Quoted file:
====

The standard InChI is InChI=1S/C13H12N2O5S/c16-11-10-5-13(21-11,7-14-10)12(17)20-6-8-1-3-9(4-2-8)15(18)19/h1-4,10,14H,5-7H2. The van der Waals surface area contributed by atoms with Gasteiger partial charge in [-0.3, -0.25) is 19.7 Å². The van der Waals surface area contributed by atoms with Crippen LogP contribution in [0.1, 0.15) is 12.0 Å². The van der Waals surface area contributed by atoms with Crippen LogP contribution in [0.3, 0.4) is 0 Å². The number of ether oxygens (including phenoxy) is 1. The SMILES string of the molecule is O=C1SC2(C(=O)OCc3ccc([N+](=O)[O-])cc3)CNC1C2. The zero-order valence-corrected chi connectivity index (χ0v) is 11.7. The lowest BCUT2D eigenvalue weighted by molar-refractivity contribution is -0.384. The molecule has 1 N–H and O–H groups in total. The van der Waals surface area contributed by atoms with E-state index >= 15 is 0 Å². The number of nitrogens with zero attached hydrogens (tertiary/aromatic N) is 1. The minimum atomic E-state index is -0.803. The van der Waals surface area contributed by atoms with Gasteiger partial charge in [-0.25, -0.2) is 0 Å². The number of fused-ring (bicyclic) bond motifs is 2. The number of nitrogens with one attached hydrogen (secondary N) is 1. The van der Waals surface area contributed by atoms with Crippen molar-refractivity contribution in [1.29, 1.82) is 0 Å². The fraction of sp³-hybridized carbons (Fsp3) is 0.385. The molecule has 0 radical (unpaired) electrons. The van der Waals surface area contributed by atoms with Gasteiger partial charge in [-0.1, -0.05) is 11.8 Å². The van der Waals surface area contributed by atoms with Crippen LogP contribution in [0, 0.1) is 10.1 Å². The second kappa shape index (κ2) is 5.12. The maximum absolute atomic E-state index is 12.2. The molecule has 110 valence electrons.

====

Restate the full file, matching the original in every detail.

The standard InChI is InChI=1S/C13H12N2O5S/c16-11-10-5-13(21-11,7-14-10)12(17)20-6-8-1-3-9(4-2-8)15(18)19/h1-4,10,14H,5-7H2. The van der Waals surface area contributed by atoms with Gasteiger partial charge in [-0.3, -0.25) is 19.7 Å². The van der Waals surface area contributed by atoms with Crippen LogP contribution in [0.1, 0.15) is 12.0 Å². The van der Waals surface area contributed by atoms with Crippen LogP contribution in [0.3, 0.4) is 0 Å². The number of ether oxygens (including phenoxy) is 1. The SMILES string of the molecule is O=C1SC2(C(=O)OCc3ccc([N+](=O)[O-])cc3)CNC1C2. The zero-order valence-corrected chi connectivity index (χ0v) is 11.7. The lowest BCUT2D eigenvalue weighted by molar-refractivity contribution is -0.384. The molecule has 1 N–H and O–H groups in total. The van der Waals surface area contributed by atoms with E-state index >= 15 is 0 Å². The number of nitrogens with zero attached hydrogens (tertiary/aromatic N) is 1. The minimum atomic E-state index is -0.803. The van der Waals surface area contributed by atoms with Gasteiger partial charge in [-0.25, -0.2) is 0 Å². The number of fused-ring (bicyclic) bond motifs is 2. The number of nitrogens with one attached hydrogen (secondary N) is 1. The van der Waals surface area contributed by atoms with Crippen molar-refractivity contribution in [1.29, 1.82) is 0 Å². The fraction of sp³-hybridized carbons (Fsp3) is 0.385. The molecule has 0 radical (unpaired) electrons. The van der Waals surface area contributed by atoms with Gasteiger partial charge in [-0.1, -0.05) is 11.8 Å². The van der Waals surface area contributed by atoms with Crippen LogP contribution in [0, 0.1) is 10.1 Å². The second kappa shape index (κ2) is 5.12. The maximum absolute atomic E-state index is 12.2. The molecule has 110 valence electrons.